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Hey yall, in case you missed it, I’ve just put out a new demo and video for the upcoming release of Awesomium v1.0!

You can check it out at my new blog or find out more information at the new info page for Awesomium.

This will probably be my last post on this blog, so make sure to subscribe to my new one!

 

Hey guys, Awesomium is coming along nicely but it’s on the back-burner for now as I’m preparing for the immediate landfall of Hurricane Ike here in Houston.

 

Hurricane Ike - Friday 10am - Predicted Path

Hurricane Ike - Friday 10am - Predicted Path

 

It’s gonna be exciting!

Okay, I simply had to write a new post about this because I’m way too excited about it.

Yeah well, a little backstory first– I’ve been hunting for an alternative to Mozilla Gecko to power NaviLibrary (it’s a little noodle I wrote that allows people to embed web content within their 3D applications). I wanted something that was a little faster, a little smaller, and cross-platform. WebKit seemed like a great choice– it had coherent API, strong developer base, and wasn’t as bloaty as Gecko– until I realized that it linked to some proprietary/non-redistributable stuff (CoreGraphics and CFNetwork dependencies made it off-limits for OSS library experiments).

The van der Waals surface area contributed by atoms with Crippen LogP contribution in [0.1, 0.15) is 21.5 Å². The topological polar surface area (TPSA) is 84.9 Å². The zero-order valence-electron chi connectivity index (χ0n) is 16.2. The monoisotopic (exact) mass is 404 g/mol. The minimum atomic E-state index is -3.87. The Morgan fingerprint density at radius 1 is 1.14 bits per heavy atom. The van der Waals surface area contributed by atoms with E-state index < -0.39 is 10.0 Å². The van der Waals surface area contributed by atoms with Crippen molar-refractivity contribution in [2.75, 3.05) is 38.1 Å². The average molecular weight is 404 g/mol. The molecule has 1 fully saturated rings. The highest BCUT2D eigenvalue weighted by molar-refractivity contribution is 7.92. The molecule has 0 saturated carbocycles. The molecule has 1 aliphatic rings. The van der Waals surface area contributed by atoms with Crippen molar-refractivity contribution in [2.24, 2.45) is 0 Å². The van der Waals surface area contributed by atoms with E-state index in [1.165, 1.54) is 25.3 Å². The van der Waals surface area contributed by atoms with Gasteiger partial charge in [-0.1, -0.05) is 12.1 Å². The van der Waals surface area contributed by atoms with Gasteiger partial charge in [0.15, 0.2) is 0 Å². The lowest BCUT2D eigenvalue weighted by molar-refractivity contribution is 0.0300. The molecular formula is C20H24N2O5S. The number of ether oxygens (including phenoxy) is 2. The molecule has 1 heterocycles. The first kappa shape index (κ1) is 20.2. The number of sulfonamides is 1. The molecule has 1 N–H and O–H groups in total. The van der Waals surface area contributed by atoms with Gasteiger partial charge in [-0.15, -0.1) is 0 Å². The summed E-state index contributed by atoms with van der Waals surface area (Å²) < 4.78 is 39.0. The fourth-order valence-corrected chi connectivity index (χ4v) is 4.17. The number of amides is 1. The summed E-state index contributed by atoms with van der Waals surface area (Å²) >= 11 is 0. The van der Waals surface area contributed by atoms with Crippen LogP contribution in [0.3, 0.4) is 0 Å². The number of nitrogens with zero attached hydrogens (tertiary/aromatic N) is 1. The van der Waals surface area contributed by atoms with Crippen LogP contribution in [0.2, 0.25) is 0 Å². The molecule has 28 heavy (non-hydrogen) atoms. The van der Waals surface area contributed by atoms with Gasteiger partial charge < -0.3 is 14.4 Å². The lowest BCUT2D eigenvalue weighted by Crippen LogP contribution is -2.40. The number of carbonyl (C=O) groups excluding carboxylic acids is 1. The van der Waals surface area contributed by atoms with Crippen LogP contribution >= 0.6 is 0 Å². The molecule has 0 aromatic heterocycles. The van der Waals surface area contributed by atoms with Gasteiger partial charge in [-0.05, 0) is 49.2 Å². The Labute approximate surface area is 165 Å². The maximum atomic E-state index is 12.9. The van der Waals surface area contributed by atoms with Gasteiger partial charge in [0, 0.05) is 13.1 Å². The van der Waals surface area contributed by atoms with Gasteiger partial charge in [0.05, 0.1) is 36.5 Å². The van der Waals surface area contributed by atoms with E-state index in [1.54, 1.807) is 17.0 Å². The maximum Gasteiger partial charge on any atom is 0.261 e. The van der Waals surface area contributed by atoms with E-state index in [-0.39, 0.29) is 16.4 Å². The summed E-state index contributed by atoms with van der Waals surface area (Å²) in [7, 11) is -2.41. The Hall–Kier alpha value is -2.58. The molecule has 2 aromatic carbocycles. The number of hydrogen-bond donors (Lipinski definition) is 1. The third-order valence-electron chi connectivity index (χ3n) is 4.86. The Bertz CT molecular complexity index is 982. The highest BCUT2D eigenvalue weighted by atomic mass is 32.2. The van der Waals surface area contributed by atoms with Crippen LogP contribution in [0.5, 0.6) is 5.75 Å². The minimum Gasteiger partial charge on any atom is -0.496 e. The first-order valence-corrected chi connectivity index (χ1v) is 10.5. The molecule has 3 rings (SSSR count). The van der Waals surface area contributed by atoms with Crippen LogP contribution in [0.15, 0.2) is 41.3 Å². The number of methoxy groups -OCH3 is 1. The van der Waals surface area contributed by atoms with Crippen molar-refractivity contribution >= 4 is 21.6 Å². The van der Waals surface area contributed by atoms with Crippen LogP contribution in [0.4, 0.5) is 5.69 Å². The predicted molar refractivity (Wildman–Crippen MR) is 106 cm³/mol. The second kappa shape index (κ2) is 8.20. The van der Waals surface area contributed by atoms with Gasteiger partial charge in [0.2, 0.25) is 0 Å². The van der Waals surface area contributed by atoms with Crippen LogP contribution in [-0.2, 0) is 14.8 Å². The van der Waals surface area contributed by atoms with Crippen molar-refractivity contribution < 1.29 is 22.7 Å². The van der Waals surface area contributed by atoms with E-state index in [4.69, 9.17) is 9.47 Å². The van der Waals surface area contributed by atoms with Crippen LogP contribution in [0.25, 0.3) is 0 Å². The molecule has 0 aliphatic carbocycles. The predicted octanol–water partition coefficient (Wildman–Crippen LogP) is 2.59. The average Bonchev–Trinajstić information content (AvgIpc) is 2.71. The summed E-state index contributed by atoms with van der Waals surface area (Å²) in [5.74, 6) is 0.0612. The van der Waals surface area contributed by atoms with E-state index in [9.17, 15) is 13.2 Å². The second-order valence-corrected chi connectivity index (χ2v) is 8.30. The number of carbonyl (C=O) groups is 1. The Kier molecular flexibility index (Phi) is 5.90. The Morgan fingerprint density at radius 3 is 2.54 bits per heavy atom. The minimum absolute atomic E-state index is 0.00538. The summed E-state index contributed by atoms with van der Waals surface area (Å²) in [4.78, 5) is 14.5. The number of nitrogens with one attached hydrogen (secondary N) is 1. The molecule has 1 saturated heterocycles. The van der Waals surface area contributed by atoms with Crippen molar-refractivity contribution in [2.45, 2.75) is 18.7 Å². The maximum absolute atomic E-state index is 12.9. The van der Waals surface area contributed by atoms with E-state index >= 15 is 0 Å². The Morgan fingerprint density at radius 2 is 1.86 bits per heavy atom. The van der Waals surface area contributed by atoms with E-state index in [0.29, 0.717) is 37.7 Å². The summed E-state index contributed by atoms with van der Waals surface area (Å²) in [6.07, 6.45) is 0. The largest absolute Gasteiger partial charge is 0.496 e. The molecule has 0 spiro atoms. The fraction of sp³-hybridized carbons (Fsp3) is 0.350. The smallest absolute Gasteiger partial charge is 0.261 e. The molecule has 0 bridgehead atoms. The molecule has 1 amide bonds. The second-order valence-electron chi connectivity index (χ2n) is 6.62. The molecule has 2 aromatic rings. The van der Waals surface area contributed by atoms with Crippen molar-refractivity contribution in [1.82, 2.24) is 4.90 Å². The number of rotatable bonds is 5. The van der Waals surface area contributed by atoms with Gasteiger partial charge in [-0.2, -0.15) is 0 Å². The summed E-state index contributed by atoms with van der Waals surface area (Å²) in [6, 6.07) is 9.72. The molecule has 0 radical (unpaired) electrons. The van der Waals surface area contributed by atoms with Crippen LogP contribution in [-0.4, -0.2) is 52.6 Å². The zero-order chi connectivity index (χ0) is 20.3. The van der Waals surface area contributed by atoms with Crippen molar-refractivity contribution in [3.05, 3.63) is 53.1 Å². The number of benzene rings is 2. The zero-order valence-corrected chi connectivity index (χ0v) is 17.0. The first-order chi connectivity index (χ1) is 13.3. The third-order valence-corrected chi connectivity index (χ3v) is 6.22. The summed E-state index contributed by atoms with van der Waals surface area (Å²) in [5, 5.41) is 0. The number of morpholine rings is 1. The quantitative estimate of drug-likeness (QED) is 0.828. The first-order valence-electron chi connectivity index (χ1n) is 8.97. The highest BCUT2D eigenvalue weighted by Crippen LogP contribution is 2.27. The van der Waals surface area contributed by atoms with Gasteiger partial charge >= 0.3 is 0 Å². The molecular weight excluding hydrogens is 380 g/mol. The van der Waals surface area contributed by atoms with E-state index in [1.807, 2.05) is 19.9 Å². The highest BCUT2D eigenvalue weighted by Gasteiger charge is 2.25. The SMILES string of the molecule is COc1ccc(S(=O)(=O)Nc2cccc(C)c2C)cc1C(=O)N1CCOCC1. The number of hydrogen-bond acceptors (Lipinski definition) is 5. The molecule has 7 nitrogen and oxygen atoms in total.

I was keeping track of the WebKit Cairo port, hoping that it would someday fulfill my needs, when out of nowhere– Google Chrome was instantiated. The browser is kick-ass and will surely bring about a new Age of the Internet but when I heard they were using WebKit, I realized there was something way awesome-er about this news. Sure enough, they had made their own cross-platform port of WebKit and replaced the proprietary dependencies with some even cooler things (such as Skia for graphics and their game-changing V8 Javascript engine). I knew what I had to do.

I got the source and spent several days absorbing all I could about their codebase, its API, the linkage, etc. What I aimed to achieve was this: extract their port of WebKit (V8, Skia, and all), wrap it up into another library (specifically for use in a window-less context), and create an application that could load up a webpage and render it to memory.

After much finoodling (and 2000 unresolved externals later), I’ve accomplished phase 1 of my project ‘Awesomum’ (which is “omg, I was able to load a page and render it without crashing!”):

 

The API that Google put together is really quite kick-ass– it’s got support for injection of mouse/keyboard events, Javascript evaluation, invalidation callbacks, navigation callbacks, and best of all, it lets us do off-screen, selective rendering. I really can’t wait to finish wrapping this up completely and start playing around with it.

I’m running into a few problems with certain content right now (I’m still trying to fully replicate the correct initialization of the core)– but I’ve definitely made some tangible progress. I’ll keep yall posted with more as it happens~!